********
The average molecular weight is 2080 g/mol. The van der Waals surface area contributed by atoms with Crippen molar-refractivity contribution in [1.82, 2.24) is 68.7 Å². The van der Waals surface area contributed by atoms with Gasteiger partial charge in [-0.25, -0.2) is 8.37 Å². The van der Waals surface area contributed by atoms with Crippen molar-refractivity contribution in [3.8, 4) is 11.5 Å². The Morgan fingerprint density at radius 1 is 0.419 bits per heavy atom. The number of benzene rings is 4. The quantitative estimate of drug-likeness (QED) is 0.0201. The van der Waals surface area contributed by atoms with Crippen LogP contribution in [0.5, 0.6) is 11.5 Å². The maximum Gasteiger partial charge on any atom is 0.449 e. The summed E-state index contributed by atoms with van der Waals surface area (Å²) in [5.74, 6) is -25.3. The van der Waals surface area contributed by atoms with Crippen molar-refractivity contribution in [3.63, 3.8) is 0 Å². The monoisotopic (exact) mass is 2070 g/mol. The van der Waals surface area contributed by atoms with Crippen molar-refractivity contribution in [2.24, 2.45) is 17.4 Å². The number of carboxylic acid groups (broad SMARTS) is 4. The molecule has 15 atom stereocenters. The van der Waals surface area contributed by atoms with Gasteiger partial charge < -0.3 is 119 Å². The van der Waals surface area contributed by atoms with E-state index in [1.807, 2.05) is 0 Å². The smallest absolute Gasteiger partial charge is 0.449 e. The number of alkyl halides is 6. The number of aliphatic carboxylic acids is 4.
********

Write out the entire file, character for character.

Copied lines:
The average molecular weight is 2080 g/mol. The van der Waals surface area contributed by atoms with Crippen molar-refractivity contribution in [1.82, 2.24) is 68.7 Å². The van der Waals surface area contributed by atoms with Gasteiger partial charge in [-0.25, -0.2) is 8.37 Å². The van der Waals surface area contributed by atoms with Crippen molar-refractivity contribution in [3.8, 4) is 11.5 Å². The Morgan fingerprint density at radius 1 is 0.419 bits per heavy atom. The number of benzene rings is 4. The quantitative estimate of drug-likeness (QED) is 0.0201. The van der Waals surface area contributed by atoms with Crippen LogP contribution in [0.5, 0.6) is 11.5 Å². The maximum Gasteiger partial charge on any atom is 0.449 e. The summed E-state index contributed by atoms with van der Waals surface area (Å²) in [5.74, 6) is -25.3. The van der Waals surface area contributed by atoms with Crippen molar-refractivity contribution in [3.63, 3.8) is 0 Å². The monoisotopic (exact) mass is 2070 g/mol. The van der Waals surface area contributed by atoms with Crippen molar-refractivity contribution in [2.24, 2.45) is 17.4 Å². The number of carboxylic acid groups (broad SMARTS) is 4. The molecule has 15 atom stereocenters. The van der Waals surface area contributed by atoms with Gasteiger partial charge < -0.3 is 119 Å². The van der Waals surface area contributed by atoms with E-state index in [1.807, 2.05) is 0 Å². The smallest absolute Gasteiger partial charge is 0.449 e. The number of alkyl halides is 6. The number of aliphatic carboxylic acids is 4.